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In the past, I would frequently cook (in the oven) 6+ lbs (3+ kg) of salmon fillets (usually took ~25 min) to an internal temp of 145-150 F (62.5-65 C), take them out, let them set on the counter for an hour or two, and then throw them in vacuum-sealed bags and into the freezer.

Then, when I wanted to eat one, I'd take it out and throw it in the microwave. Understandably not the tastiest thing, but it worked well enough. I've never tried it with meat, only fish. As far asI know this never made me sick.

Now, all of the sous vide literature emphasizes a rapid chill in an ice water bath if you want to freeze something. Is this really necessary? For a very thick steak (say 2 in (5 cm)) it could take 3+ hours to fully chill down to 41 F (5 C) in the middle, so if that's still safe to eat, why must you chill thinner cuts? I'd expect anything 1in or less to chill within 3 hours in the freezer. Obviously, you can extrapolate this out and say that, e.g., a 0.125 inch (0.3 cm) cut wouldn't need to be chilled in an ice bath, so the blanket suggestion is only necessary above a certain thickness.

If anyone has found graphs of time/temperature when freezing meat from a cooked temperature, that would be helpful. If that doesn't exist, what's a best guess for the thickness at which pre-freezer ice baths become important for safety?

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2 Answers

Yes, fast chilling is critical because it minimizes the production of new bacteria and potentially deadly toxins from the spores of anaerobic pathogens such as C. botulinum and C. perfringens. The spores are not killed by the low temperatures usual in sous vide, and the oxygen-free environment of the bag brings them back to activity. But they require time and temperature to become active and dangerous, so fast chilling -- either refrigeration or freezing -- and limiting the refrigeration time (to about 5 days at around 5°C/40°F, longer for lower temperatures) are absolutely critical to deter them.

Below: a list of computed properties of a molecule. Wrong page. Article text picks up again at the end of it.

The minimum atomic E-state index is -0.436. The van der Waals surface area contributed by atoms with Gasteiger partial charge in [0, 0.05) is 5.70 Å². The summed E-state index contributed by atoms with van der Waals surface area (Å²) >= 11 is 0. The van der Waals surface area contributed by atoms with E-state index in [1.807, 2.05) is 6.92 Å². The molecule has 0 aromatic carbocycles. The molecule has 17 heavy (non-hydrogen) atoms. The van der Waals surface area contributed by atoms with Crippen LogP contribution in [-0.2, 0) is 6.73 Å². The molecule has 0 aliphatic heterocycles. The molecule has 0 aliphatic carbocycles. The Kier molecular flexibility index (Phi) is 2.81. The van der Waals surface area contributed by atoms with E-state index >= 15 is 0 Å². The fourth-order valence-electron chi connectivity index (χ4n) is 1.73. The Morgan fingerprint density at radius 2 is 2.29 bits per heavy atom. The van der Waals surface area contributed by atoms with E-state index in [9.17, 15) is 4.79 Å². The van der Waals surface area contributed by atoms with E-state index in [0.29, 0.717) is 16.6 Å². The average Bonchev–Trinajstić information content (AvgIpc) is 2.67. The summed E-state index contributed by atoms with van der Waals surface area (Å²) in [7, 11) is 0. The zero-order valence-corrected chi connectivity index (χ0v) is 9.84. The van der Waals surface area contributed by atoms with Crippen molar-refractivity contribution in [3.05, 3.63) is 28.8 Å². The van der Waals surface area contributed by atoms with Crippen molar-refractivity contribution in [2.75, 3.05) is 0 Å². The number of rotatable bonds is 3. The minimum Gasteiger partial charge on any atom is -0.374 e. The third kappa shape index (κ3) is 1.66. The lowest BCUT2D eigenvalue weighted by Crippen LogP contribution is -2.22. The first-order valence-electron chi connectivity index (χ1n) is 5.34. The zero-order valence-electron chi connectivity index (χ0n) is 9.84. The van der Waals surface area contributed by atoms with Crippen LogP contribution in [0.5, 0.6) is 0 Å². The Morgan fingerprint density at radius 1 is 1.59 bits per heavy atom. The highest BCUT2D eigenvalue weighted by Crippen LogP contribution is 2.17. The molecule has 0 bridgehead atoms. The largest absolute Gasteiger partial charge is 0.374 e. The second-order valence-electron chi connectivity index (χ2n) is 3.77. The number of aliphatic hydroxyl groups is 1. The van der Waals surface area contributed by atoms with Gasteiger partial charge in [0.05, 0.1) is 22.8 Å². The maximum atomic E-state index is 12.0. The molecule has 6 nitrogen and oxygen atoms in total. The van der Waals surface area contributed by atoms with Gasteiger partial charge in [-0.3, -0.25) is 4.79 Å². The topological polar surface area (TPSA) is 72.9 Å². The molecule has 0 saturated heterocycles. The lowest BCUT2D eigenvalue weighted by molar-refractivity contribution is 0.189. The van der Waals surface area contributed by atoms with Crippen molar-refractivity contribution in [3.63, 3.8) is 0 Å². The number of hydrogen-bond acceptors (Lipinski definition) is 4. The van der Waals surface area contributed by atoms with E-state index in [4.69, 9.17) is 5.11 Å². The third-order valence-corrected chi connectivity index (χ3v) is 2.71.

The question starts with a situation that is different: cooking in an oven, which is not an anaerobic environment and thus does not trigger the same activation of the spores' lifecycles as cooking in a vacuum does.

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FDA regulations state, when cooling, max 2h between 21-57C (70-135F) and no more than 6h total between 5-57C (41-135F). You are allowed to cook at below 57C. –  Stefan Dec 3 '12 at 14:56
    
+1 for the answer about sous vide in the first paragraph. I would +1 again if I could for your second paragraph because I don't really get what he's asking. –  Carey Gregory Dec 24 '12 at 6:37
    
and if your super worried about the bacteria you can do a quick blanch of the fish before cooking. –  Brendan Feb 18 '13 at 14:03
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Also, safety aside, cooling in an ice/water bath can be done very rapidly and therefore the freezing in the freezer will create much smaller ice crystals and therefore create a better texture in your reheated product (but that may not be a concern of yours if your reheating salmon in the nuker).

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